There will be even greater incentive to steal bases in 2023. Compared to 2022, the Yankees will be even younger and faster for the majority of the season. Oswald Peraza and Oswaldo Cabrera have proven capable of stealing a significant number of bases down in the minor leagues and are highly likely to spend at least the majority of the 2023 season at the Major League level. Harrison Bader, who was efficient (but not necessarily prolific) as a base stealer in St. Louis, might be pushed to be significantly more aggressive with a few inches of advantage, given his plus speed. Anthony Volpe is credited with 60+ speed on the 20-80 scouting scale and has stolen 94 bases in the last two seasons...and he will likely make his Yankee debut in 2023. In short, the Yankees are continuing their transition to a younger, faster team, and the new rules will push this team to be even more aggressive this year and in years to come.


On the flip side, I think the Yankees have a real problem on their hands behind the plate. Jose Trevino was a revelation for the Yankees behind the plate in 2022, and he was possibly the best defensive catcher in the league from a total value perspective. However, Trevino has one Achilles heel: his arm. Among the 83 catchers who threw at least 5 balls down to 2B in 2022, Trevino had the 10th worst arm by velocity in Major League Baseball, averaging 77.9 MPH (worse even than Kyle Higashioka, who is generally regarded as having a light arm for a catcher). Due to his quick exchange, Trevino's pop time was closer to the middle of the pack, but a still poor 53rd out of 83.


Increased stolen base attempts will necessarily change the calculus on catcher value, and catchers who can throw and produce good pop times with good caught stealing rates will be significantly more valuable than they have been in the last 10 years. Jose Trevino derives most of his value from his defense, which is likely to take a hit from the lack of value his arm provides in this scenario. I worry that Trevino will no longer be a starting caliber catcher with added negative value from his arm.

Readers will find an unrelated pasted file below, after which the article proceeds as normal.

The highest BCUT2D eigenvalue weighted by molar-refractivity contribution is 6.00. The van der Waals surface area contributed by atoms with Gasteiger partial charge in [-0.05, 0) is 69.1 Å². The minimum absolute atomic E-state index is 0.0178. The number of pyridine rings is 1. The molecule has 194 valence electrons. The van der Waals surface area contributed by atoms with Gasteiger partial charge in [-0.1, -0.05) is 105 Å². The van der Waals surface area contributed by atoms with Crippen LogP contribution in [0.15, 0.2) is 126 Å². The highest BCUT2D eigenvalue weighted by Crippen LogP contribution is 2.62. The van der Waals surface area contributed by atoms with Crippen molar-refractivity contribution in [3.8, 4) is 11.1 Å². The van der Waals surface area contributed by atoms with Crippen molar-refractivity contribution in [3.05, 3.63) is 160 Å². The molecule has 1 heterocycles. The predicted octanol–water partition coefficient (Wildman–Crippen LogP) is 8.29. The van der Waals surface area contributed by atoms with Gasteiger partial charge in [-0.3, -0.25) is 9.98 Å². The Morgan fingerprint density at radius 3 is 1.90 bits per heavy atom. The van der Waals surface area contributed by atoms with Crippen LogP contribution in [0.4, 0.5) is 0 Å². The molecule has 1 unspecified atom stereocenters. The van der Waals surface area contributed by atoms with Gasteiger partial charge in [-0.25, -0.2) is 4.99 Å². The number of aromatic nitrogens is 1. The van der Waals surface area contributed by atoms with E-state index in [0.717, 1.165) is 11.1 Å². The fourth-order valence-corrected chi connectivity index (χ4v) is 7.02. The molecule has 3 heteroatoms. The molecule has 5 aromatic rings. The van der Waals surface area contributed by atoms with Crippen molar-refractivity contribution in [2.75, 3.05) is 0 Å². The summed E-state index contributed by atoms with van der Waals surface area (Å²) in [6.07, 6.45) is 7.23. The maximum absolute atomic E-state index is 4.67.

On the flip side, this is precisely why catchers like Sean Murphy of the A's will command an even higher return on the trade market this offseason than he possibly could have last season given how well he throws in addition to his ability to hit, block, and call a decent game behind the plate.


The Shift


I saved the best for last. Obviously, there are some Yankees who stand to benefit at least at the margins from eliminating the shift. I think it makes sense to look at them individually, but first, I'm going to discuss my methodology for highlighting the players below.


First, I wanted to find players who faced a significant percentage of defensive shifts in 2022. Once I established that list, I wanted to narrow it down by finding players with high expected batting averages on balls hit to the pull side with exit velocities over 90 MPH and launch angles below 14 degrees that resulted either in batted ball outs, fielder's choices, or fielding errors. Here are the returns from that search (with an Easter egg thrown in with a player the Yankees are rumored to be after):


Search Results Courtesy of Baseball Savant

Not only did each of the above players produce high expected batting averages from the events in question, but their average exit velocities were in the high 90s in 2022. Let's take a look at each player individually:


Anthony Rizzo

Rizzo had the most batted ball events that fit the parameters I noted above, with 33 batted balls. If you look at his spray chart, there are at least a dozen balls that were hit into the teeth of the shift, where no 2B will be standing in 2023:


Digging deeper into those batted ball events, many looked like this:


That should have been a 1-2 RBI single to keep the rally going. In 2023, that's exactly what will happen. If we take expected batting average in these specific situations at its word, Anthony Rizzo likely deserved 12-13 more hits in 2022. That would have taken him from a .224 batting average to a .250 batting average; from a .338 OBP to .350+; and he would have certainly earned more RBIs. Rizzo has the most to gain of any current Yankee from the elimination of the shift. Rizzo saw the shift on 82.6% of at-bats in 2022. He might find another gear in 2023.